The bad ending takes place when Olimar does not manage to retrieve the 25 mandatory parts. On his last day, he realizes that time has run up and attempts to lift off. Immediately after taking off, the engine explodes and his ship crashes back onto the planet. The Pikmin carry his unconscious body to an Onion, making Olimar pop out as a Pikmin-like creature, having his normal head, but the sprout of a Pikmin with a black stem, and without his spacesuit helmet.

It is known that the best ending is the canon one, seeing as in Pikmin 2, Olimar has brought a souvenir home for his son, and the best ending is the only one where he would have time to pick one up. In addition, it's revealed that Olimar's wife eventually finds the Secret Safe during his absence, and that ship part can only be retrieved after all other 29 were. Naturally, the worst ending is not canon, as Olimar is known to return safely to Hocotate at the start of the second game.

Gameplay[edit]

Pikmin is a three-dimensional strategy-based game, in which the player is given control of Olimar, who in turn has control over the Pikmin that follow him. The whole point of the game is to find and collect as many of his lost ship parts as possible, up to the maximum of 30, in fewer than the 30 days Olimar has to live, so that he can escape the grasp of the planet before his life-support system fails. This is achieved by directing Pikmin to carry the parts to Olimar's ship. Approximately 15 minutes are spent on its surface each day; as nightfall approaches, he must gather stray and toiling Pikmin so that they don't fall victim to the voracious nocturnal predators, such as the Red Bulborb.

In Pikmin, players will face many obstacles in order to secure the parts required to rebuild the ship. This must be done with care, as many obstacles are hazardous to the Pikmin, such as water, fire and explosions. There are also other things that block the way, such as walls, bridges and gaps. Many different animal species on the planet hinder the progress of working Pikmin. However, the forces are limited; Olimar can only have up to 100 Pikmin out in the field and no more under any circumstances. The rest are stored in the Onions, considered by Olimar to be some sort of motherships for the species.

The primary way to control Pikmin is to throw them at targets, although they can also be issued to them. By gathering resources back into the Onions, new seeds will pop out, which increase the supply of Pikmin. The creatures can also mature with the likes of nectar.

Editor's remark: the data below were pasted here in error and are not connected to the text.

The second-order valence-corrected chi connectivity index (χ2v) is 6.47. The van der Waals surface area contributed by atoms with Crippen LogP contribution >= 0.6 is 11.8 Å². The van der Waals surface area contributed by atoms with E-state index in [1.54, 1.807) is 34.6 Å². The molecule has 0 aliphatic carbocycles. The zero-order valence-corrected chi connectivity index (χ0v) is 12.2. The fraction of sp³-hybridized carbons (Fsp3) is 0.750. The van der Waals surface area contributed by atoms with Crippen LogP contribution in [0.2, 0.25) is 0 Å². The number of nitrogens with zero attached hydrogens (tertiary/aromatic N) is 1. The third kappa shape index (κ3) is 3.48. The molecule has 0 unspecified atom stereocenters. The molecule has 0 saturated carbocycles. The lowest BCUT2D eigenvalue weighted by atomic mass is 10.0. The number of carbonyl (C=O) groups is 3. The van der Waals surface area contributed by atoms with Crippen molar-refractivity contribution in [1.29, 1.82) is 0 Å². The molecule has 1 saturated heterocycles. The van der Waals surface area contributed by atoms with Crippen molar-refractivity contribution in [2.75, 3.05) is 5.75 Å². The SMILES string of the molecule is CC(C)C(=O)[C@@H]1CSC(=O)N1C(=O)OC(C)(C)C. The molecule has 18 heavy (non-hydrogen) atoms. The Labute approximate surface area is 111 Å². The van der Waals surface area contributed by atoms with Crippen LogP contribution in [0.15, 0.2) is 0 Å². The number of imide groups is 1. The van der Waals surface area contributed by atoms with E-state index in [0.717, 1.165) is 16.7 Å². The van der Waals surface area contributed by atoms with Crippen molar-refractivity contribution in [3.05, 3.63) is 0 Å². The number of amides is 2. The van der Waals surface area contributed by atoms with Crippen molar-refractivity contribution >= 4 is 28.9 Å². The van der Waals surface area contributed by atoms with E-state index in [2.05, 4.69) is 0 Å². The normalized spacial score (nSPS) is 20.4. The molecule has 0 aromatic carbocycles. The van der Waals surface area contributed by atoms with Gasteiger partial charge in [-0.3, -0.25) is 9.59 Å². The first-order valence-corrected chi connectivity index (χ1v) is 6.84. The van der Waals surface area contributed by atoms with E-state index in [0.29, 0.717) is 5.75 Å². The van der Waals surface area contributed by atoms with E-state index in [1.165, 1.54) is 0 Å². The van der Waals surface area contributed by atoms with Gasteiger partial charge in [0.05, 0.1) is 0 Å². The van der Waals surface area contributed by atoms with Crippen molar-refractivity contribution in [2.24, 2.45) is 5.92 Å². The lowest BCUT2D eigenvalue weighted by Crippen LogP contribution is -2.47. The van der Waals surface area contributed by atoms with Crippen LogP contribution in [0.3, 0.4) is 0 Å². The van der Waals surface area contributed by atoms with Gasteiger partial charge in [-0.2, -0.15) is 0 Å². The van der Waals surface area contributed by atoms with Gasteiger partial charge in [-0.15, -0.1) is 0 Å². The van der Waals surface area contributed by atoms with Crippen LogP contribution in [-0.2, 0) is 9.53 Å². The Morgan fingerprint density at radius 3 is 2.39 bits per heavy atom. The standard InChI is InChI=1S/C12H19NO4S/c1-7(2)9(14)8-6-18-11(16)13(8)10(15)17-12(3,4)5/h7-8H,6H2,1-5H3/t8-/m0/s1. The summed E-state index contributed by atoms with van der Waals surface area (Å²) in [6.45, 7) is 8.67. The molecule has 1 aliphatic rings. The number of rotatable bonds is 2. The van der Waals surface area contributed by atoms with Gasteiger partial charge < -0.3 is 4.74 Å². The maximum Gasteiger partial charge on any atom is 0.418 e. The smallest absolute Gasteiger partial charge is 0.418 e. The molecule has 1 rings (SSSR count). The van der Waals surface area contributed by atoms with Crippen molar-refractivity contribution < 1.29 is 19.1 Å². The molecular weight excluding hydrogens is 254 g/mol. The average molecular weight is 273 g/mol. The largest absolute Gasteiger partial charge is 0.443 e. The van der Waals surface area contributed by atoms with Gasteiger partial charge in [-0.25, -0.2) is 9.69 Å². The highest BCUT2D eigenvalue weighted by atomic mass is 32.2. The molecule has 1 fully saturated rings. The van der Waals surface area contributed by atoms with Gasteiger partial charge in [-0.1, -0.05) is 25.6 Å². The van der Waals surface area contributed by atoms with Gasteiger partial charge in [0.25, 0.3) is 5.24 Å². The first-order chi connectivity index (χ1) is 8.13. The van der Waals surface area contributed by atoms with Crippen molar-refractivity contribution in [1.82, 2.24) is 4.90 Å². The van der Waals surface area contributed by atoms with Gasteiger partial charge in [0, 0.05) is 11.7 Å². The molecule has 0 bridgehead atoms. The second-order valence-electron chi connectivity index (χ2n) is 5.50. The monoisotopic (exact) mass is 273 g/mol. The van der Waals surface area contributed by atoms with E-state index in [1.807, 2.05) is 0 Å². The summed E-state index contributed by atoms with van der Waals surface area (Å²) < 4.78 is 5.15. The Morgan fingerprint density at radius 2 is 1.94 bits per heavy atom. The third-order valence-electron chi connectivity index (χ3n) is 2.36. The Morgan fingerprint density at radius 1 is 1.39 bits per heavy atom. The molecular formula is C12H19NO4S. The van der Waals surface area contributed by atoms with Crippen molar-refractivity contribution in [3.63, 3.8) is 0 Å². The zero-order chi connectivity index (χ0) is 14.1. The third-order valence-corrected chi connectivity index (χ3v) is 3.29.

Challenge Mode[edit]

In addition to the regular story mode, there is an alternate game mode where players are challenged to grow the most Pikmin they can in a single day, with slightly different rules from the norm. The best results are kept in record.

Content[edit]

Pikmin[edit]

These Pikmin are destroying a wall to clear a path for Olimar.

Pikmin are the plant/animal hybrids that are discovered by Captain Olimar when he crash-landed on the planet. The Pikmin willingly follow his orders and imitate his movements, despite whatever fate may await them. Each species of Pikmin has weaknesses and strengths and all Pikmin must be used in cooperation in order to collect all of the missing ship parts. These are the types of Pikmin encountered in this game.

Red Pikmin[edit]

A Red Pikmin waving.

Red Pikmin are the first type of Pikmin encountered by Captain Olimar, at The Impact Site. They are used to retrieve the Main Engine, since they are the only Pikmin he has at the time. Red Pikmin are resistant to fire and are the strongest of all the Pikmin found in the game. Besides their color, they can also distinguished from other Pikmin types with their pointed nose-like growth.

Yellow Pikmin[edit]

A Yellow Pikmin laying down.

Yellow Pikmin are the second Pikmin discovered by Olimar, found in the The Forest of Hope. Yellow Pikmin are the only Pikmin with the ability to carry bomb-rocks (in this game), and can be thrown higher than normal. The Yellow Pikmin's defining physical characteristic is their large ears.

Blue Pikmin[edit]

A Blue Pikmin being thrown.